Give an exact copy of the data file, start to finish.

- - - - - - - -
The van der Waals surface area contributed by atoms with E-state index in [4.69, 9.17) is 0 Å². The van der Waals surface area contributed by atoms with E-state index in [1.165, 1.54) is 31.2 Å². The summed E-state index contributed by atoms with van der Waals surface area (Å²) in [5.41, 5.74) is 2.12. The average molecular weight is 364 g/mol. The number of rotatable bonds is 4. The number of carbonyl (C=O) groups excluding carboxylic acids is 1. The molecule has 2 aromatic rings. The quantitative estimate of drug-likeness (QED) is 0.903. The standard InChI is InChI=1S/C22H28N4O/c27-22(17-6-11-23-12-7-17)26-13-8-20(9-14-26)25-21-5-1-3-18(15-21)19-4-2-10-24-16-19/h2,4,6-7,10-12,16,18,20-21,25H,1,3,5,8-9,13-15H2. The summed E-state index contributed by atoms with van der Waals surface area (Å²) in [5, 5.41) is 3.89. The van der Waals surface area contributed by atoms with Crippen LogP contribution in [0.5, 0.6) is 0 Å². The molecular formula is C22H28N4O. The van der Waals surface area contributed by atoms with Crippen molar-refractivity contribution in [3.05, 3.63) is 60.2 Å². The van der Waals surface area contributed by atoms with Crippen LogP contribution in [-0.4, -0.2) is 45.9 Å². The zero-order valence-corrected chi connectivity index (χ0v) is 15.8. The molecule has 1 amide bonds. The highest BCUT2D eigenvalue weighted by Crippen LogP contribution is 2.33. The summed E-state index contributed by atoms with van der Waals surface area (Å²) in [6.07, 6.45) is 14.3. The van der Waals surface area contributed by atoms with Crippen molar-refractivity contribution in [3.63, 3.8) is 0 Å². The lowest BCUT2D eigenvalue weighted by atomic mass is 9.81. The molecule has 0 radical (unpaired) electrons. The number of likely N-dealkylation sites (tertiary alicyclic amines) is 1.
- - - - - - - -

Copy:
The van der Waals surface area contributed by atoms with E-state index in [4.69, 9.17) is 0 Å². The van der Waals surface area contributed by atoms with E-state index in [1.165, 1.54) is 31.2 Å². The summed E-state index contributed by atoms with van der Waals surface area (Å²) in [5.41, 5.74) is 2.12. The average molecular weight is 364 g/mol. The number of rotatable bonds is 4. The number of carbonyl (C=O) groups excluding carboxylic acids is 1. The molecule has 2 aromatic rings. The quantitative estimate of drug-likeness (QED) is 0.903. The standard InChI is InChI=1S/C22H28N4O/c27-22(17-6-11-23-12-7-17)26-13-8-20(9-14-26)25-21-5-1-3-18(15-21)19-4-2-10-24-16-19/h2,4,6-7,10-12,16,18,20-21,25H,1,3,5,8-9,13-15H2. The summed E-state index contributed by atoms with van der Waals surface area (Å²) in [5, 5.41) is 3.89. The van der Waals surface area contributed by atoms with Crippen LogP contribution in [0.5, 0.6) is 0 Å². The molecular formula is C22H28N4O. The van der Waals surface area contributed by atoms with Crippen molar-refractivity contribution in [3.05, 3.63) is 60.2 Å². The van der Waals surface area contributed by atoms with Crippen LogP contribution in [-0.4, -0.2) is 45.9 Å². The zero-order valence-corrected chi connectivity index (χ0v) is 15.8. The molecule has 1 amide bonds. The highest BCUT2D eigenvalue weighted by Crippen LogP contribution is 2.33. The summed E-state index contributed by atoms with van der Waals surface area (Å²) in [6.07, 6.45) is 14.3. The van der Waals surface area contributed by atoms with Crippen molar-refractivity contribution in [3.63, 3.8) is 0 Å². The lowest BCUT2D eigenvalue weighted by atomic mass is 9.81. The molecule has 0 radical (unpaired) electrons. The number of likely N-dealkylation sites (tertiary alicyclic amines) is 1.